“I had my children in this country hoping, in part, to protect them from violence,” Lior Zaltzman writes. “I recognize that’s an American dream that, for now, I cannot give them.”
On the day when the shooting happens, I finally unlock what some say is the most vital part of the American dream. My husband and I have a house in the suburbs now, big trees towering above — no picket fence, but a wide expanse of green and room for the pattering of tiny feet. As we sign the paperwork, we each take turns rocking our baby on our legs.
This house is for our children. We say it over and over again. If it were just he and I, we would be content with the walls of a small Brooklyn apartment, with the city streets as a backyard. Instead, we chose to give them rooms to grow into, a shingle roof, manicured lawns and a garden to plant and grow together.
Like so many of the families in Uvalde, Texas, I am an immigrant. I came here to this country with a dream to give myself and my children a better future. As we drive home, our baby sleeping in the backseat, we hear the news of 21 dreams extinguished by an AR-15.
Just like the shooter at Robb Elementary school, I got my first rifle at 18 — it was borrowed, not bought, and a few weeks later I returned it, along with magazines full of bullets, to an army warehouse. It scraped against the fabric of my coarse olive green uniform, pushed against my core as I slept with it under my army-issued mattress. As I shot it at a dusty military range, I couldn’t help but think: I am too young and too stupid for this.
When I was young, not much older than my oldest son is now, I was promised that maybe I wouldn’t have to go to the army when I grew up. When I moved away from Israel to the United States, I found comfort in the fact that this was one false promise I wouldn’t have to make to my children. But instead, I find myself with a much more harrowing false promise to make. Each day I send them to school, I’ll have to tell them they are safe when I know they are not.
I grew up in a country where the faces of fallen soldiers greet you every morning at the entrance of schools, with a memorial wall for the soldier alumni who perished. And yet I knew that I was safe in the walls of my classrooms.
I come from a place dubbed the Holy Land, yet I cannot fathom how one could value thoughts and prayers over actions to protect the sanctity of the lives of our school children. I come from a land known for such violence, yet it has never treated the life of its young with such callousness.
I come from a place known for occupation and war, shelters and bombs, missile fire and violent attacks in the streets — for all those reasons, I’m glad my children are growing up somewhere different. And yet, it’s also a place of gun control — it’s very hard to obtain a permit for a weapon in Israel.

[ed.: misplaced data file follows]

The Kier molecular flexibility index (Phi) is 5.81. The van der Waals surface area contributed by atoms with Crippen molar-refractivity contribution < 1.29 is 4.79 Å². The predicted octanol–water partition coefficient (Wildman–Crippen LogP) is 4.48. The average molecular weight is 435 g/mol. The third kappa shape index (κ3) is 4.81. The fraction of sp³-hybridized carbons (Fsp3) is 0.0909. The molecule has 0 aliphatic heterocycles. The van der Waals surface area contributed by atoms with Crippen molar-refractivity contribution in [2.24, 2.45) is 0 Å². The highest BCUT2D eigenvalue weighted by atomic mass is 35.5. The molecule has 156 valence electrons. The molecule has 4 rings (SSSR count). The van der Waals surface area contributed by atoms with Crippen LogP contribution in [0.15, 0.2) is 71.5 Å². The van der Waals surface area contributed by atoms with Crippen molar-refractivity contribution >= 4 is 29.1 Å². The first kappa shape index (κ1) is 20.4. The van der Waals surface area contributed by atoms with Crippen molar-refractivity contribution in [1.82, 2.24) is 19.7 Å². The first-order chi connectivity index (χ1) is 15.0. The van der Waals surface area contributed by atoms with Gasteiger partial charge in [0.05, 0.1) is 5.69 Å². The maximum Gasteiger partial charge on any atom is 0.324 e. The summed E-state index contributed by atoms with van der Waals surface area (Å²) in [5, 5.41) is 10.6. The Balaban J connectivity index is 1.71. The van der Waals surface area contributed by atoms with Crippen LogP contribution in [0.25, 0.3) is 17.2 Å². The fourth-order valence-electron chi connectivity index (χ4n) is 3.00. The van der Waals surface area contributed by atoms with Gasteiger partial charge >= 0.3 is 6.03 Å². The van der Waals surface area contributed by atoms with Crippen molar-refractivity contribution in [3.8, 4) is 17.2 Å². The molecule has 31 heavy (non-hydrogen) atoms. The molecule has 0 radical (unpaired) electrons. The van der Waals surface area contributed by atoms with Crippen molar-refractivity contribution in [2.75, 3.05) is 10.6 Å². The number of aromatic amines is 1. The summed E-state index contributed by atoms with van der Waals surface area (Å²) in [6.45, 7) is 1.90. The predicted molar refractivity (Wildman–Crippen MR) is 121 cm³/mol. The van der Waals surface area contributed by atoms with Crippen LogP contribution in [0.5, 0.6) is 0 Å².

Once, someone tried to partially blame school shootings on America’s militarization, and I attempted to refute the argument by saying that I come from an even more militarized place. They scoffed at me, but it was true — school shootings don’t happen in Israel.
The week before the Uvalde shooting, I talked to Jewish comedian Michael Ian Black about his book A Better Man, an open letter to his son about boyhood and masculinity which is bracketed by school shootings. I was distracted during our interview — my son was terribly ill, and being faced with your child’s mortality is a haunting, terrible thing. I told him how his book feels just as relevant now, two years after it came out, especially after the Buffalo shooting that had taken place the week before. As we ended our call, he told me that this would not be the last time his book feels pertinent, the last mass shooting.
It’s an awful thing to be right about this week. It’s an awful thing that these shootings feel unavoidable. It’s an awful thing to, once again, be faced with our children’s mortality this way. I return, over and over again, to a satirical Onion headline: “‘No Way To Prevent This,’ Says Only Nation Where This Regularly Happens.” I come from a country that prevents this — so many other immigrants in this country do, too. The 21 victims of the Uvalde shooting should still be with us.
Yes, in Israel, we send children to defend our country, in uniforms and guns — but at least they know they’ll be in danger.
Every day, the children of this country get drafted to be part of a war, one that they didn’t sign up for — a cynical war waged by politicians and gun lobbies. Almost every mass shooting involves an AR-15, and yet we refuse to outlaw them; so many shootings are committed by young, angry men, and yet we don’t restrict their access to guns.
Too many men and women in power send us the message that guns are more important than the lives of our children and of their teachers, who are meant to foster their growth, not shield them with their bodies.
I had my children in this country hoping, in part, to protect them from violence. But when I see images of 10-year-old Alithia Ramirez and teacher Irma Garcia — all the Uvalde victims and their families, another community devastated by this same gun — I recognize that’s an American dream that, for now, I cannot give them.
This article first appeared on Kveller and was distributed by JTA.